Step 4: Soldering the Remaining Connectors

Our games support standard C64/AMIGA joysticks with one fire button. For the joysticks, you need 9-pole sub-D male connectors. The 9-pole connectors need to be soldered to 6-pin male multipin connectors that lead to the Arduino (please see below pin assignment for the two joysticks). Furthermore, you need to connect the reset and the pause push buttons. The audio pin is soldered directly to the speaker. Looping-in the potentiometer in-between makes the volume adjustable.

Important: You need to link several wires to the Arduino's ground pin (GND), namely the other pin of the speaker, the second pin of each push button and pin 8 of the sub-D connectors.

The following overview shows the pin assignment for the joysticks, the buttons and the speaker:

Other connections

  • Audiopin -> digital 2 (connected with the potentiometer)
  • Joystick 1 up: sub-D male pin 1 -> digital 30
  • Joystick 1 down: sub-D male pin 2 -> digital 32
  • Joystick 1 left: sub-D male pin 3 -> digital 34
  • Joystick 1 right: sub-D male pin 4 -> digital 36
  • Joystick 1 fire: sub-D male pin 6 -> digital 38
  • Joystick 1: sub-D male pin 8 -> GND
  • Joystick 1 fire 2 (optional): sub-D male pin 9 -> digital 40
  • Joystick 2 up: sub-D male pin 1 -> digital 31
  • Joystick 2 down: sub-D male pin 2 -> digital 33
  • Joystick 2 left: sub-D male pin 3 -> digital 35
  • Joystick 2 right: sub-D male pin 4 -> digital 37
  • Joystick 2 fire: sub-D male pin 6 -> digital 39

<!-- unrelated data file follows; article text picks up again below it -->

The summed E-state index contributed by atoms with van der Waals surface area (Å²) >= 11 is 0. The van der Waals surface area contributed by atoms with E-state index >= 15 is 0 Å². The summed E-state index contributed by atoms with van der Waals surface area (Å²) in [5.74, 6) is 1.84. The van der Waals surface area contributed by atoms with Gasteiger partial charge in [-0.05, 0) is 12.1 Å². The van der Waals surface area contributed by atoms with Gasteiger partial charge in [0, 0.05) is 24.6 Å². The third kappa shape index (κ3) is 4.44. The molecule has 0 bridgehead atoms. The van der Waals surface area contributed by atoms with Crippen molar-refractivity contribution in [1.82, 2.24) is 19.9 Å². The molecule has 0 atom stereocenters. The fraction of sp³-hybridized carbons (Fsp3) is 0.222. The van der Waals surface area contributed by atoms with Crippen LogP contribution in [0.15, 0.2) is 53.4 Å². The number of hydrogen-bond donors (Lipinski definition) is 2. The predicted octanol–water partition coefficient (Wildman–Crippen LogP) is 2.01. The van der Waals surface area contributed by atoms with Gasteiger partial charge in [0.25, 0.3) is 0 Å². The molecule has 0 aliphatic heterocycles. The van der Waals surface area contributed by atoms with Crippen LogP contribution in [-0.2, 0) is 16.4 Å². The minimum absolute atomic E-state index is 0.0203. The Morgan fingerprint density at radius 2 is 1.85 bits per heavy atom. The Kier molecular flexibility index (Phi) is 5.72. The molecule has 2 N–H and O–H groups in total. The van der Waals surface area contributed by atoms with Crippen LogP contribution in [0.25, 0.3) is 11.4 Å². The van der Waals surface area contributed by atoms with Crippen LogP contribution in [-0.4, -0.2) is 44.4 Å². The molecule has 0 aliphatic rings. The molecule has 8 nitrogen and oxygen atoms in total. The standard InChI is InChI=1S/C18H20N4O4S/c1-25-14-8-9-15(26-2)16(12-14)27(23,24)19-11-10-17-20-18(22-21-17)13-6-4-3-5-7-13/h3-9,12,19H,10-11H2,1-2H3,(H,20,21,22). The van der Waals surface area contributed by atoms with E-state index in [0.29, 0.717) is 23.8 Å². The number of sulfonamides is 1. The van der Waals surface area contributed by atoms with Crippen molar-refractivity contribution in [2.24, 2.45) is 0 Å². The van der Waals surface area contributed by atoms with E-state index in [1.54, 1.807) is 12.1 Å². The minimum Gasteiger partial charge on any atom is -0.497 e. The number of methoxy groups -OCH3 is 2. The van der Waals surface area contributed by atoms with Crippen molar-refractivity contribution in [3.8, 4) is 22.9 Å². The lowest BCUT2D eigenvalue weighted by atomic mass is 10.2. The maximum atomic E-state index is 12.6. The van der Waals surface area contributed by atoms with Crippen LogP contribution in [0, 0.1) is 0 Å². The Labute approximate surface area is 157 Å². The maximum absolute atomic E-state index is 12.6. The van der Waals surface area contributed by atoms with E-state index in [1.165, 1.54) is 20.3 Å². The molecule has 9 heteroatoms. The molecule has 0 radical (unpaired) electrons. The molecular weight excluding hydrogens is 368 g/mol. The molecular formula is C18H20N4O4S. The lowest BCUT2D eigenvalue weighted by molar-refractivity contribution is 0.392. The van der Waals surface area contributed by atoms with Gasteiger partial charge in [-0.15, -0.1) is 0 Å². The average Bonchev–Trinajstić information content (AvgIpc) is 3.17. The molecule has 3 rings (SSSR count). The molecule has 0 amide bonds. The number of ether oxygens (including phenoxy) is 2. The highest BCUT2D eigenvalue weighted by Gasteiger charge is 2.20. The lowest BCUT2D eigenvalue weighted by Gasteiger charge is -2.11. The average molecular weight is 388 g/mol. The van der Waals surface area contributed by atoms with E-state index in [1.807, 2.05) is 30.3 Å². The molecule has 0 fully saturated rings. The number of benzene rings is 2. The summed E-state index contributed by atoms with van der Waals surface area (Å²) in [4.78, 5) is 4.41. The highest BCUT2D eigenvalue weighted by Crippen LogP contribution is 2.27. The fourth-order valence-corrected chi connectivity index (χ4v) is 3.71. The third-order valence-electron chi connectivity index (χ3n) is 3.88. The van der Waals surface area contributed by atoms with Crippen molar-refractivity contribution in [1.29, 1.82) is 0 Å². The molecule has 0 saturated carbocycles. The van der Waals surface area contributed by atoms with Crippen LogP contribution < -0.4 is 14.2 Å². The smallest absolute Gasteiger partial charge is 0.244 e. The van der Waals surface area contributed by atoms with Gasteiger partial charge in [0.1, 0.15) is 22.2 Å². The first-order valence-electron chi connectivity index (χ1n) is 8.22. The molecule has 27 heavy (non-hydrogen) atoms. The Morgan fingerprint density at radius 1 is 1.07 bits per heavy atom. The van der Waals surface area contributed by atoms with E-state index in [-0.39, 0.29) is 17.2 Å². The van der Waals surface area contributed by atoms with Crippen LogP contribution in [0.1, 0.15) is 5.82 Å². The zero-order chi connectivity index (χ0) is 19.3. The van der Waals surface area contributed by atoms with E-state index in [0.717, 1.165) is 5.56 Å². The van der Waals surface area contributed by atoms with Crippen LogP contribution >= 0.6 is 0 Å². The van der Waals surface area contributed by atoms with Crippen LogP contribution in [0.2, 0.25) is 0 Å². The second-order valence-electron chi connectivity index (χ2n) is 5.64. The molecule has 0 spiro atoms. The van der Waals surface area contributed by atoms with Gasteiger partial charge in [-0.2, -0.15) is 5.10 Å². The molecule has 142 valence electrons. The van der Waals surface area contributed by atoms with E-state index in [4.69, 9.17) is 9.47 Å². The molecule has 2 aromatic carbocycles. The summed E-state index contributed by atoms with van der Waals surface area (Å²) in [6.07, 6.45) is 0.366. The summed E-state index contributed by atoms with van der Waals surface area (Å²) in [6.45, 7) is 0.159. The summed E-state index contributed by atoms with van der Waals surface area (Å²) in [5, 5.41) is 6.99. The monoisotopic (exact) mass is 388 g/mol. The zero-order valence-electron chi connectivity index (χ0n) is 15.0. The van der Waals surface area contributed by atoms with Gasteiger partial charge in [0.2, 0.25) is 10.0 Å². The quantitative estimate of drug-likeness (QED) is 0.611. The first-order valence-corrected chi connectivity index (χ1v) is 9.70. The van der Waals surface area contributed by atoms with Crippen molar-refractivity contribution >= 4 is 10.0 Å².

• Joystick 2: sub-D male pin 8 -> GND
  • Joystick 2 fire 2 (optional): sub-D male pin 9 -> digital 41
  • Reset push button -> digital 42
  • Pause push button -> digital 43

The pictures should assist you to assign the pins of the sub-D male connector. Pin 5 is never used. Pin 9, which is optional, is not used, too, on the picture. After soldering, you are ready to play.

Step 5: Housing

If everything was successful, you may want to design a housing. The possibilities are endless. We use two picture frames we got from a Swedish home-center which are screwed together. The first one contains only the LED matrix which is fixed to the rear panel. That one must be tooled with a saw before, in order to have a rectangular hole for the cables (see picture). The glass pane of the second frame is removed. The two frames are screwed together at their inner sides using small metal or wooden plates. These are held in place by wood screws (see picture). The rear panel of the second frame carries the Arduino board, the speaker, and the connectors. The rear panel can be kept in place by the clamps of the frame when closed. The easiest way to maintain a USB connection to your computer would be to saw a small opening into the rear panel as a cable outlet. There you can plug an extension cable if required. If you have another idea for a housing, we would be happy to hear from you.

Step 6: Games

You can find an assortment of games for your LEDmePlay on our website www.mithotronic.de. Feel free to download the source code for the games and try them out. You may also want to modify and improve them. If so, we would be happy to feature your creations on our website.

Happy tinkering!

<p>It can be done with an Intel Galileo processor?</p>
<p>Unfortunately, according to Adafruit, the libraries for the LED matrix only work on the Arduino Mega 2560 and the Uno.</p>
<p>This is very cool! Thanks for sharing.</p>